Does the number of rescuers affect the survival rate from out-of-hospital cardiac arrests? Two or more rescuers are not always better than one



      An increased number of rescuers may improve the survival rate from out-of-hospital cardiac arrests (OHCAs). The majority of OHCAs occur at home and are handled by family members.

      Materials and methods

      Data from 5078 OHCAs that were witnessed by citizens and unwitnessed by citizens or emergency medical technicians from January 2004 to March 2010 were prospectively collected. The number of rescuers was identified in 4338 OHCAs and was classified into two (single rescuer (N = 2468) and multiple rescuers (N = 1870)) or three (single rescuer, two rescuers (N = 887) and three or more rescuers (N = 983)) groups. The backgrounds, characteristics and outcomes of OHCAs were compared between the two groups and among the three groups.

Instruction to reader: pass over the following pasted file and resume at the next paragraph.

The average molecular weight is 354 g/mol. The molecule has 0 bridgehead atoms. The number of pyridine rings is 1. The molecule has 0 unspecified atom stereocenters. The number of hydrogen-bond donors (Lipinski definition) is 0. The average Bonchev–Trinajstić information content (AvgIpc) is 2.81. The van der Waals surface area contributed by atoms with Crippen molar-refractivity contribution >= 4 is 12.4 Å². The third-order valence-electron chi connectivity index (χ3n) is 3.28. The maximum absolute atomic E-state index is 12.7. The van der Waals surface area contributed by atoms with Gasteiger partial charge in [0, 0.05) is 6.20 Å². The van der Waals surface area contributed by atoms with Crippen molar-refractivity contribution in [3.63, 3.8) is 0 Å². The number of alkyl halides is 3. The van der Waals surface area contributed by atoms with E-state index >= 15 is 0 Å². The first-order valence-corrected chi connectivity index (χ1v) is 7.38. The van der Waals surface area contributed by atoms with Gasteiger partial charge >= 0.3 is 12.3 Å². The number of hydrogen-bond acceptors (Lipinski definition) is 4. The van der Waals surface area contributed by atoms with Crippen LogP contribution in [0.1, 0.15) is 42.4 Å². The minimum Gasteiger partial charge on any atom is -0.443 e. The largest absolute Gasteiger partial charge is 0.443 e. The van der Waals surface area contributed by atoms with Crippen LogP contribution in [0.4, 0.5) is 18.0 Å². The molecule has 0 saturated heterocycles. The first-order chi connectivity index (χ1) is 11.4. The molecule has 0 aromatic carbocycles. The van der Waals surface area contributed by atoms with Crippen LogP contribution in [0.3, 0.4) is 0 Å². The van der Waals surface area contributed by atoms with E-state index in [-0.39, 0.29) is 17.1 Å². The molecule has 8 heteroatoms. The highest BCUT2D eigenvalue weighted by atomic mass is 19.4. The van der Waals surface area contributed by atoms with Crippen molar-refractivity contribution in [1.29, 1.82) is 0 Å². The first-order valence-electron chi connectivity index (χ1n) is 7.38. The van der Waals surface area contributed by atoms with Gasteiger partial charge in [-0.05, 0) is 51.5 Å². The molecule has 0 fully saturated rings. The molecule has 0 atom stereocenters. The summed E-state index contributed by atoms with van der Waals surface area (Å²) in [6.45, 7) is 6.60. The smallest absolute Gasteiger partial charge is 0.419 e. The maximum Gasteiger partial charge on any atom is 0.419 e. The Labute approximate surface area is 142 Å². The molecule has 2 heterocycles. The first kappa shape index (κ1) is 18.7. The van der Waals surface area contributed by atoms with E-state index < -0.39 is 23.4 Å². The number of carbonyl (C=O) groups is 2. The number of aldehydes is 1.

When all OHCAs were collectively analysed, an increased number of rescuers was associated with better outcomes (one-year survival and one-year survival with favourable neurological outcomes were 3.1% and 1.9% for single rescuers, 4.1% and 2.0% for two rescuers, and 6.0% and 4.6% for three or more rescuers, respectively (p = 0.0006 and p < 0.0001)). A multiple logistic regression analysis showed that the presence of multiple rescuers is an independent factor that is associated with one-year survival (odds ratio (95% confidence interval): 1.539 (1.088–2.183)). When only OHCAs that occurred at home were analysed (N = 2902), the OHCAs that were handled by multiple rescuers were associated with higher incidences of bystander CPR but were not associated with better outcomes.


      In summary, an increased number of rescuers improves the outcomes of OHCAs. However, this beneficial effect is absent in OHCAs that occur at home.


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